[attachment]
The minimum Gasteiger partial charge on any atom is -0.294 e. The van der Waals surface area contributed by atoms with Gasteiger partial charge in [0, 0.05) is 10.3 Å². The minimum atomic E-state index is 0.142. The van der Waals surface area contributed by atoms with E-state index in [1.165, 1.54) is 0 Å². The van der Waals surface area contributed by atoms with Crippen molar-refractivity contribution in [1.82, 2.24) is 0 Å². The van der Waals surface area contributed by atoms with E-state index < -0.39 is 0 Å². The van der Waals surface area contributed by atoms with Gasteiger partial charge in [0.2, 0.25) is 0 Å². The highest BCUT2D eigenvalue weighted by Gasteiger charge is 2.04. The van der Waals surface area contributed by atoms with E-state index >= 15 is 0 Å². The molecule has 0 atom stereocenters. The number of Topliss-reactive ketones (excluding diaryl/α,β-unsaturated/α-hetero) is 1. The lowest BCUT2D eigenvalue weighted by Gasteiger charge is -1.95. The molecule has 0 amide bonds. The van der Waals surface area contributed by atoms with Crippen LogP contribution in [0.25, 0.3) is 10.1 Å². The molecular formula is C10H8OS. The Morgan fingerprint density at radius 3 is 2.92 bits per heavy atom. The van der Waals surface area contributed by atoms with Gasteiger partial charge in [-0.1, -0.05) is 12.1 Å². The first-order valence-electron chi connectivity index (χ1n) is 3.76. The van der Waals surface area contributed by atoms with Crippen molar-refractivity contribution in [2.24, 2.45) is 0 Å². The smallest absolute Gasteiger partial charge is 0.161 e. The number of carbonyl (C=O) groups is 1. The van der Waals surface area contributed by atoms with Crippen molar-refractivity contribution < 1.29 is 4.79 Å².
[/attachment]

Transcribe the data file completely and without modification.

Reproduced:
The minimum Gasteiger partial charge on any atom is -0.294 e. The van der Waals surface area contributed by atoms with Gasteiger partial charge in [0, 0.05) is 10.3 Å². The minimum atomic E-state index is 0.142. The van der Waals surface area contributed by atoms with E-state index in [1.165, 1.54) is 0 Å². The van der Waals surface area contributed by atoms with Crippen molar-refractivity contribution in [1.82, 2.24) is 0 Å². The van der Waals surface area contributed by atoms with E-state index < -0.39 is 0 Å². The van der Waals surface area contributed by atoms with Gasteiger partial charge in [0.2, 0.25) is 0 Å². The highest BCUT2D eigenvalue weighted by Gasteiger charge is 2.04. The van der Waals surface area contributed by atoms with E-state index >= 15 is 0 Å². The molecule has 0 atom stereocenters. The number of Topliss-reactive ketones (excluding diaryl/α,β-unsaturated/α-hetero) is 1. The lowest BCUT2D eigenvalue weighted by Gasteiger charge is -1.95. The molecule has 0 amide bonds. The van der Waals surface area contributed by atoms with Crippen LogP contribution in [0.25, 0.3) is 10.1 Å². The molecular formula is C10H8OS. The Morgan fingerprint density at radius 3 is 2.92 bits per heavy atom. The van der Waals surface area contributed by atoms with Gasteiger partial charge in [-0.1, -0.05) is 12.1 Å². The first-order valence-electron chi connectivity index (χ1n) is 3.76. The van der Waals surface area contributed by atoms with Crippen molar-refractivity contribution in [2.24, 2.45) is 0 Å². The smallest absolute Gasteiger partial charge is 0.161 e. The number of carbonyl (C=O) groups is 1. The van der Waals surface area contributed by atoms with Crippen molar-refractivity contribution < 1.29 is 4.79 Å².